The 8 bar progression is:
G#- (2x) B- (2x)
C#- (2x) D G A
I got really into the accents sounds. But then realized I’m bouncing the RH some. If I can somehow still manage to use my ears while associating that with my right hand not bouncing.
I’ll try and get a clip out tomorrow. It sounds really cool. The problem… is the bouncing. Even when I am not changing strings, I tend to bounce on every notes.
That’s the end part of the main solo section to Carnival. I wrote it. But I can’t play it. It’s at 120 BPM and I’m trying to play sixes.
I can get the lick up to 91 BPM; 75% speed. Any faster and it falls apart. When I try and play the preceding C#- pentatonic lick, it falls apart.
Playing the downbeat on a downstroke, in the preceding lick, to playing the downbeat on an upstroke — this lick — trips me up.
How will I get this lick up to speed at 120 BPM?
My entire guitar shakes when I play these lines. I’m using way too much muscular energy and sometimes I even feel it in my jaw. How can I be more efficient and relaxed when playing this sort of thing? It hurts and exhausts me! I want it to groove and flow, not sound like a robot or machine.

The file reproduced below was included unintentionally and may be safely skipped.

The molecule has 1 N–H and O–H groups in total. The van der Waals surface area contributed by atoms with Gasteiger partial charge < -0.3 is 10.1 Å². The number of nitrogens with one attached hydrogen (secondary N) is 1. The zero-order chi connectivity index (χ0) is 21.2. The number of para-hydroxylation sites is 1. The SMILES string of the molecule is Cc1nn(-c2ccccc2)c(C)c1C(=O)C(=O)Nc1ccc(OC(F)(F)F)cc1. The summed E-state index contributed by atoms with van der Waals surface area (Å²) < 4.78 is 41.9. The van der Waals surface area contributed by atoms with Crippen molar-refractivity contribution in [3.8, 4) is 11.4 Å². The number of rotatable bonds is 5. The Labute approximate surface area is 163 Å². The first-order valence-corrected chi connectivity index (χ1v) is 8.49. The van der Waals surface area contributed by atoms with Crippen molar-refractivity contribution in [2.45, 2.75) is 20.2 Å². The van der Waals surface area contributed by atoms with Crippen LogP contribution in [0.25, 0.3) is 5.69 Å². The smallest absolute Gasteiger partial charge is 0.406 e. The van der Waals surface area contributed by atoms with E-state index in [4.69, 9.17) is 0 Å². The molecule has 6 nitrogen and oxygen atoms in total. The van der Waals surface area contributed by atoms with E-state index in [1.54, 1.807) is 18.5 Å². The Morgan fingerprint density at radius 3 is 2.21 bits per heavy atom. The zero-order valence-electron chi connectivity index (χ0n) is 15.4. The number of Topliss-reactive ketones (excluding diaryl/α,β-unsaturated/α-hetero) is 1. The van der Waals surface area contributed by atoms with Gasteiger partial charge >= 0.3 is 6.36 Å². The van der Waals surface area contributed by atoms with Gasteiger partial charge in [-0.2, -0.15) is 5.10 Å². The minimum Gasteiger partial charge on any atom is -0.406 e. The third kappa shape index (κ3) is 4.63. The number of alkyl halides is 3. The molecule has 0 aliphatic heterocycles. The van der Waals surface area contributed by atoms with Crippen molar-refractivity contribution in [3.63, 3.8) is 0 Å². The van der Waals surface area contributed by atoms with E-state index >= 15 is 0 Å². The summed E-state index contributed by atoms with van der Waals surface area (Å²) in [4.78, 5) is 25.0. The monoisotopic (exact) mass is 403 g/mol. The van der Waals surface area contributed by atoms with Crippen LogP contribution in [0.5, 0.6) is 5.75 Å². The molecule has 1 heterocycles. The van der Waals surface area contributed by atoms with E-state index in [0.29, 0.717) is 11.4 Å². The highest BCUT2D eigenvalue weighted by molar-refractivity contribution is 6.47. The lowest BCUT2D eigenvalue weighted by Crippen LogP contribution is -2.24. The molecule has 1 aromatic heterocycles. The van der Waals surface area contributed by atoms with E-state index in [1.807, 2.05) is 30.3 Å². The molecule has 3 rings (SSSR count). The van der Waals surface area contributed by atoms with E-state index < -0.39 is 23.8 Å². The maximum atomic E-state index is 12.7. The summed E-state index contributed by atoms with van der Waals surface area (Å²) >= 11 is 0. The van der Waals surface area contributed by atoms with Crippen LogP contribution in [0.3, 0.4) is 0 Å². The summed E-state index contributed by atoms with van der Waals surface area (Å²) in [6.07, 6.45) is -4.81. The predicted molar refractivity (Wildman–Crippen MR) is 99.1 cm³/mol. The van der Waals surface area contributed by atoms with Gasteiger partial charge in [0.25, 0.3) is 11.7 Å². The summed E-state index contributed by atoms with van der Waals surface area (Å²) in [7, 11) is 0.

Its really hard to relax in response to someone saying “relax”, but judging by the above statement, you really need to make some progress on it, because it is stressing you out, which makes you more tense and pissed off, then you go at your guitar with a vengence - and the whole cycle repeats. This also a fast tempo which doesn’t help!
This is an issue for me… always has been. In empathise…
So, lets look logically about it. As per Troy’s comments your form looks and sounds good - its the smoothness that you need to keep striving for (with your tension being the enemy here, possibly). Regarding speed of the right hand - can you tremolo pick on a single string at around 120bpm in 6s? (16th note triplets)- It can be in small bursts.
If you can then we can move onto the left (which is going to have to be a longer term piece of exploratory work: